Dr. Ono shares his thoughts on the power of social media, UBC, and his love of bow ties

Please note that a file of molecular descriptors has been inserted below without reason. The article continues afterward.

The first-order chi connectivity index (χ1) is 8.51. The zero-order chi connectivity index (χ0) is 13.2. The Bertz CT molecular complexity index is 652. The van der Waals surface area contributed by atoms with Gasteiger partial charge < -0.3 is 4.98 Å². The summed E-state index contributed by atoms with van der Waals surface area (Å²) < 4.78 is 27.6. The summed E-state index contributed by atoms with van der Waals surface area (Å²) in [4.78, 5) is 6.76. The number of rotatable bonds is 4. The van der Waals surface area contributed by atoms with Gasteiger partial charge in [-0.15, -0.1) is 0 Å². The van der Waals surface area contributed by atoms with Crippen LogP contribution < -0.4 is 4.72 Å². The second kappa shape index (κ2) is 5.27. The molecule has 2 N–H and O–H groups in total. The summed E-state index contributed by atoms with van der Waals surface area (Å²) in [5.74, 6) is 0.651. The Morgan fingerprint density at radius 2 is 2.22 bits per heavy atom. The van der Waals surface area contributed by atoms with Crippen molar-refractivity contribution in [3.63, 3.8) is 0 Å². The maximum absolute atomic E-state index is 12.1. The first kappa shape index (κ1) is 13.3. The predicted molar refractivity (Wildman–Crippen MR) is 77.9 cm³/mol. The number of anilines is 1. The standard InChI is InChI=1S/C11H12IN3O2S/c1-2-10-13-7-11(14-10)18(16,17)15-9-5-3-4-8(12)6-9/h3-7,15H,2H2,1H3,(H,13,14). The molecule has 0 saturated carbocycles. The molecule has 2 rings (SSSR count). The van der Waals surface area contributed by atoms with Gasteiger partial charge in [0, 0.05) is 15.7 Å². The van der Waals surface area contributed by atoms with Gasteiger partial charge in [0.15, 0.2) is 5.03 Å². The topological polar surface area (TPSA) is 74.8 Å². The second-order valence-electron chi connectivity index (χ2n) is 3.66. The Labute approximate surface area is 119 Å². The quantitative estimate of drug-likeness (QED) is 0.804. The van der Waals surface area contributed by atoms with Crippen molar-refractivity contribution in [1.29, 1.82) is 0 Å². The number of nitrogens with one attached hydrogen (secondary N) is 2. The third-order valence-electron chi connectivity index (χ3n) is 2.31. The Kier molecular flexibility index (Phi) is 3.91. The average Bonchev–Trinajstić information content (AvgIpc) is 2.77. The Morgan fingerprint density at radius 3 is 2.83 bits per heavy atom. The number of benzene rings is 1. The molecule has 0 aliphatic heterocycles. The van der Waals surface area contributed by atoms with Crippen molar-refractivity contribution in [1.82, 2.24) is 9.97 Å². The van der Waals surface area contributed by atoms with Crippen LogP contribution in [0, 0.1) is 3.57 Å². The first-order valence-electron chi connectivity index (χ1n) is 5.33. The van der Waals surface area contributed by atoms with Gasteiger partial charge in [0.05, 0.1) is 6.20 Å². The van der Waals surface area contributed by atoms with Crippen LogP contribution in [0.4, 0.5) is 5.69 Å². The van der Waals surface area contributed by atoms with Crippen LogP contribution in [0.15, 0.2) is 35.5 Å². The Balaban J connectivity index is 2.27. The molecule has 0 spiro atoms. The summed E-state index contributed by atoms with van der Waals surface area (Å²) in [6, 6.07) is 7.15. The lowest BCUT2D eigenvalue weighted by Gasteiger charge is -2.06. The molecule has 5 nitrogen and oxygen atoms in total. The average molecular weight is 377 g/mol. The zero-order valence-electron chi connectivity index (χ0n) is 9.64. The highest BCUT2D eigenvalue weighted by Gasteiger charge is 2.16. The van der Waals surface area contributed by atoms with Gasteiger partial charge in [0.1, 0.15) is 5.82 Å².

Dr. Santa Ono has been all over the news since it was announced on June 13 that he will be the 15th president and vice-chancellor of the University of British Columbia. Dr.Ono, who has a PhD in experimental medicine from McGill University, is joining UBC on August 15, after having served as president of the University of Cincinnati since 2012. And he’s wasted no time connecting with the UBC community on social media. Students and faculty have been tweeting Dr. Ono and photographing themselves wearing his signature look, the bow tie. In return, Dr. Ono has been responding to tweeters within minutes and launching contests to host dinner at the UBC presidential residence, Mackenzie House, for students. We caught up with Dr. Ono to learn a bit more about the man with the bow tie that everyone is talking about. You’re very active on Twitter and have accumulated quite the social media following. Are you trying to use it as a way of directly connecting with students? This is the way I have been for about six years. I have a new Twitter handle and Instagram handle, because I didn’t want to move everybody from Cincinnati to Vancouver. That one had about 73,000 Twitter followers and Instagram, the one in Cincinnati, has something like 13,000, and some of them are migrating over. So, I’ve started new handles for not only students but UBC faculty and staff. In the United States, it’s remarkable. Of those 70,000 followers some of them are high school students, some of them are even as young as middle school students, some of them are fellow presidents at other institutions, some are foundations and other universities. So, it’s not only for students, and in fact if you look at the individuals that are following me at my handle now, @ubcprez, you’ll see that they’re faculty members. There are entire departments that are already communicating with me through it. So, it’s not just for students. All kinds of people communicate with me through social media, and it’s incredibly effective. In the six years that I’ve used it in the United States at the University of Cincinnati, it’s really had a clearly demonstrable impact on the number of applications, which has gone up quite significantly, the number of new donors to the university, and I’ve even gotten outright gifts from people because of interactions on Twitter. Why do you think that is? Is it the directness that Twitter provides? Well, yes. If you think about it, the typical president has very little ability to interact with whatever the number of students, whether it’s 15, 20, 30, 40, or UBC's 60,000 students. If you rely only upon one-on-one interactions it would never happen. This is a way that you can communicate simultaneously in real-time with tens of thousands of people, and you can also hear from them, what they’re excited about, what they have concerns about. So it’s really a dialogue. It’s not a broadcast. Do you handle your Twitter account or does somebody else? Well, most of the tweets at Cincinnati have been mine, and I plan for that to be the case when I’m in Vancouver as well. Sometimes I’ll have somebody if I’m on the road or in the airplane and I can’t respond to something. Sometimes I’ll have somebody in the staff respond for me so that they can be relatively prompt. So, every now and then somebody else will manage it for me, but the thing that’s pretty unique about me, unlike most presidents that are on Twitter, is that I handle most of the communications myself and people can tell that it’s the authentic me. Everyone seems to be going crazy about your bowties. Is this a new thing or has this always been your signature look? Oh, I’ve actually been wearing only bowties for five years. I don’t even remember how to tie a regular tie. I’m actually shocked at how much there are departments sending pictures of everybody in bowties now. But, that’s me. You had Twitter contests where the first eight students who tweeted you a photo wearing bow ties were invited to dinner at the president’s house, as well as the first 10 to tweet you photos wearing UBC gear. Is this something you are planning to do regularly to engage students and create more transparency around the roll of the president? Well, I’ll say that I’ve been doing this for years and it does bring you closer to the students. I’m not going to do this only for students. Bowties, unfortunately, although we had some people that submitted photographs that were women, it’s mainly guys that wear bowties. So, that’s why immediately after that we also wanted to have one which both genders could participate. That’s when we said send us pictures of your spirit wear and I’m very conscious about balance.… What I try to do is spread it around. And then over a span of a year, we really pay attention to diversity, not only in terms of gender, but we also look at trying to make the president’s house, Mackenzie House, open not only to students but also to faculty and staff and alumni. People have fun with it. I’m actually blown away with how receptive the community has been to the bow tie thing. I’ve never seen that before. In Cincinnati your annual salary was $525,000 American, and at UBC you’ll be taking a pay cut with a salary of $470,000 Canadian a year. If it wasn’t for a financial raise, what inspired your decision to come to UBC? Life isn’t only about money and lets face it, that salary that UBC is paying is a healthy salary. I’m not exactly going to be hurting in terms of compensation. After a certain point it’s not all about money and what really attracted me was the fact that it’s a fantastic institution in every sense of the word. It’s one of the world’s great universities, and I don’t know if people really realize that in Vancouver how good an institution UBC is. So, I’m excited about that and it’s a young institution that really has an incredible ethos to it. The people that I’ve met are very forward-looking, they think outside of the box. It’s a great, innovative place, and that’s what attracted me. The other thing is that I was born in Vancouver when my father was on the UBC faculty. So it was really a once in a lifetime opportunity for me to come back home. And the other attraction is that Vancouver is arguably the most beautiful city in North America. There’s a lot going for it. Great school, great city, an opportunity to come back home. What are some of your goals for the next five years at UBC? We are an outstanding, excellent institution. I believe that we have all the potential to become really one of the world’s greatest universities. Currently, most people rank us among the top 20 public universities. I don’t see why we can’t move into the top 10 public universities in the world. All it takes is strategy, vision, focus, and the ability to identify new revenue streams that might not be apparent right now, and that’s what we were able to do in Cincinnati. We were able to elevate the university considerably in the six years that I was there.… My job is to optimize revenues coming into the university so that the students can be supported and taught by the best faculty anywhere around the world. So that’s why my focus isn’t money, my focus is to get money so that I can serve the community. You’ve been very open about mental health awareness. At UBC, they have a Mental Health Awareness Club. Do you have any plans to reach out to them or do you have any initiatives that you’re interested in? Well, I’m not there yet. I’ll be there August 15. But I think people will realize pretty quickly through social media that I’m very accessible and that I would be happy to reach out to them, but they can also reach out to me. What I’ve done here in Cincinnati is support, to the best of my ability, all the groups in the institution. So that is a particular passion of mine, absolutely, and it’s something that I speak about and try to raise money for, and I will do the same in Vancouver and at UBC. Will you be bringing your dog Romeo to work with you? Actually, I was told that people do that. The reaction to Romeo has been incredible and so why not? I won’t do it all the time, but I figure whatever makes people laugh and smile. I think it’s been known to actually have a positive impact on the wellness of everyone. Why not? Last but not least, are you a Canucks fan? Oh, absolutely. I’m in a city that has no hockey, so I can’t wait. I’m looking forward to that, and the soccer team as well. Obviously the team I’m going to have to root for, though, are the Thunderbirds.